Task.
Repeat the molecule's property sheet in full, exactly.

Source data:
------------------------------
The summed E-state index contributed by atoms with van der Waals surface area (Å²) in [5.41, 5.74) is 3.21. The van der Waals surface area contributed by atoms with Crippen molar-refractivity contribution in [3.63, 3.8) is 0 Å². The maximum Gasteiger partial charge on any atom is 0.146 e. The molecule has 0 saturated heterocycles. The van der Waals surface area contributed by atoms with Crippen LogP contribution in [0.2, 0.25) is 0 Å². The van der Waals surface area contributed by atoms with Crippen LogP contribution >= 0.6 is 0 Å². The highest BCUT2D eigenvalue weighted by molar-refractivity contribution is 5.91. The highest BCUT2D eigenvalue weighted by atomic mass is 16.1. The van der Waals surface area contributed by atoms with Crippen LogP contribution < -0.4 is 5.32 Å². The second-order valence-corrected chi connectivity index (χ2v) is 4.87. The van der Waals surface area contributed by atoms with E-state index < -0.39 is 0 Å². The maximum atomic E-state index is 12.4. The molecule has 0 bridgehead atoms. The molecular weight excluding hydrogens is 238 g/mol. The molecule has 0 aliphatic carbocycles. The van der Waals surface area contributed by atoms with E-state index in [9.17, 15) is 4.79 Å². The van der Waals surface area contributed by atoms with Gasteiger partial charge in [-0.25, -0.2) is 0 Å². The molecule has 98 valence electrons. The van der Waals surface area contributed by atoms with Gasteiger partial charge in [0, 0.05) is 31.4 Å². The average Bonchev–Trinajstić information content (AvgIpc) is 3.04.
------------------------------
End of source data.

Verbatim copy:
The summed E-state index contributed by atoms with van der Waals surface area (Å²) in [5.41, 5.74) is 3.21. The van der Waals surface area contributed by atoms with Crippen molar-refractivity contribution in [3.63, 3.8) is 0 Å². The maximum Gasteiger partial charge on any atom is 0.146 e. The molecule has 0 saturated heterocycles. The van der Waals surface area contributed by atoms with Crippen LogP contribution in [0.2, 0.25) is 0 Å². The van der Waals surface area contributed by atoms with Crippen LogP contribution >= 0.6 is 0 Å². The highest BCUT2D eigenvalue weighted by molar-refractivity contribution is 5.91. The highest BCUT2D eigenvalue weighted by atomic mass is 16.1. The van der Waals surface area contributed by atoms with Crippen LogP contribution < -0.4 is 5.32 Å². The second-order valence-corrected chi connectivity index (χ2v) is 4.87. The van der Waals surface area contributed by atoms with E-state index < -0.39 is 0 Å². The maximum atomic E-state index is 12.4. The molecule has 0 bridgehead atoms. The molecular weight excluding hydrogens is 238 g/mol. The molecule has 0 aliphatic carbocycles. The van der Waals surface area contributed by atoms with E-state index in [9.17, 15) is 4.79 Å². The van der Waals surface area contributed by atoms with Gasteiger partial charge in [-0.25, -0.2) is 0 Å². The molecule has 98 valence electrons. The van der Waals surface area contributed by atoms with Gasteiger partial charge in [0, 0.05) is 31.4 Å². The average Bonchev–Trinajstić information content (AvgIpc) is 3.04.